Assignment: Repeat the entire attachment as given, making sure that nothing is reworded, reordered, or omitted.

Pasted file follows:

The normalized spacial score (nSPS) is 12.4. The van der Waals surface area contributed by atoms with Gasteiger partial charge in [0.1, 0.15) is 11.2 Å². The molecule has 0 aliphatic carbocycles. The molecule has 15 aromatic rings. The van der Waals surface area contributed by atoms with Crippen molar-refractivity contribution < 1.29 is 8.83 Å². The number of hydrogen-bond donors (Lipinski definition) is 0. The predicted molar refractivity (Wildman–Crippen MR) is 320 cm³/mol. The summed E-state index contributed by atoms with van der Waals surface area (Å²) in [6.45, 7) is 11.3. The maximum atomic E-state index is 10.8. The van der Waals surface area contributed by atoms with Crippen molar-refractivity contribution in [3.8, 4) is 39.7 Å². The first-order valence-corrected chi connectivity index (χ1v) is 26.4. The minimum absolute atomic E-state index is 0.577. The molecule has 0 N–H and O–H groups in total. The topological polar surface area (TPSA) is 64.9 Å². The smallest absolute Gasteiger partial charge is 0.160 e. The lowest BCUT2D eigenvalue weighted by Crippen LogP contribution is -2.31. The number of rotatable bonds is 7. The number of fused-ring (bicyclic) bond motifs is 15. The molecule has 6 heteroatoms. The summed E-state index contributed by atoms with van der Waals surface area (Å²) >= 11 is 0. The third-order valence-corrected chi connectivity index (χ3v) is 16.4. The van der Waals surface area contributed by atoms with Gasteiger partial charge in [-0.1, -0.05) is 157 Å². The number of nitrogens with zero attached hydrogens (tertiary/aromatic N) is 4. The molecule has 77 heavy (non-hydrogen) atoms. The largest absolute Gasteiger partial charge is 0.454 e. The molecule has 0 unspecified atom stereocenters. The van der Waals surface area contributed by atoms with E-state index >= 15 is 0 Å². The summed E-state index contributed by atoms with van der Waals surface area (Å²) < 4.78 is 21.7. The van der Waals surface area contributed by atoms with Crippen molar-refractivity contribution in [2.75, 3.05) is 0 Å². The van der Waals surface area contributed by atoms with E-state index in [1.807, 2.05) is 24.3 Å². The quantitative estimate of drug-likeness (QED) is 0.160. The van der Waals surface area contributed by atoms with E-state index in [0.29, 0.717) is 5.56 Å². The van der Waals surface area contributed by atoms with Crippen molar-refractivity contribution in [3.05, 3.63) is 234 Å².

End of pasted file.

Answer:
The normalized spacial score (nSPS) is 12.4. The van der Waals surface area contributed by atoms with Gasteiger partial charge in [0.1, 0.15) is 11.2 Å². The molecule has 0 aliphatic carbocycles. The molecule has 15 aromatic rings. The van der Waals surface area contributed by atoms with Crippen molar-refractivity contribution < 1.29 is 8.83 Å². The number of hydrogen-bond donors (Lipinski definition) is 0. The predicted molar refractivity (Wildman–Crippen MR) is 320 cm³/mol. The summed E-state index contributed by atoms with van der Waals surface area (Å²) in [6.45, 7) is 11.3. The maximum atomic E-state index is 10.8. The van der Waals surface area contributed by atoms with Crippen molar-refractivity contribution in [3.8, 4) is 39.7 Å². The first-order valence-corrected chi connectivity index (χ1v) is 26.4. The minimum absolute atomic E-state index is 0.577. The molecule has 0 N–H and O–H groups in total. The topological polar surface area (TPSA) is 64.9 Å². The smallest absolute Gasteiger partial charge is 0.160 e. The lowest BCUT2D eigenvalue weighted by Crippen LogP contribution is -2.31. The number of rotatable bonds is 7. The number of fused-ring (bicyclic) bond motifs is 15. The molecule has 6 heteroatoms. The summed E-state index contributed by atoms with van der Waals surface area (Å²) >= 11 is 0. The third-order valence-corrected chi connectivity index (χ3v) is 16.4. The van der Waals surface area contributed by atoms with Gasteiger partial charge in [-0.1, -0.05) is 157 Å². The number of nitrogens with zero attached hydrogens (tertiary/aromatic N) is 4. The molecule has 77 heavy (non-hydrogen) atoms. The largest absolute Gasteiger partial charge is 0.454 e. The molecule has 0 unspecified atom stereocenters. The van der Waals surface area contributed by atoms with E-state index >= 15 is 0 Å². The summed E-state index contributed by atoms with van der Waals surface area (Å²) < 4.78 is 21.7. The van der Waals surface area contributed by atoms with Crippen molar-refractivity contribution in [2.75, 3.05) is 0 Å². The van der Waals surface area contributed by atoms with E-state index in [1.807, 2.05) is 24.3 Å². The quantitative estimate of drug-likeness (QED) is 0.160. The van der Waals surface area contributed by atoms with E-state index in [0.29, 0.717) is 5.56 Å². The van der Waals surface area contributed by atoms with Crippen molar-refractivity contribution in [3.05, 3.63) is 234 Å².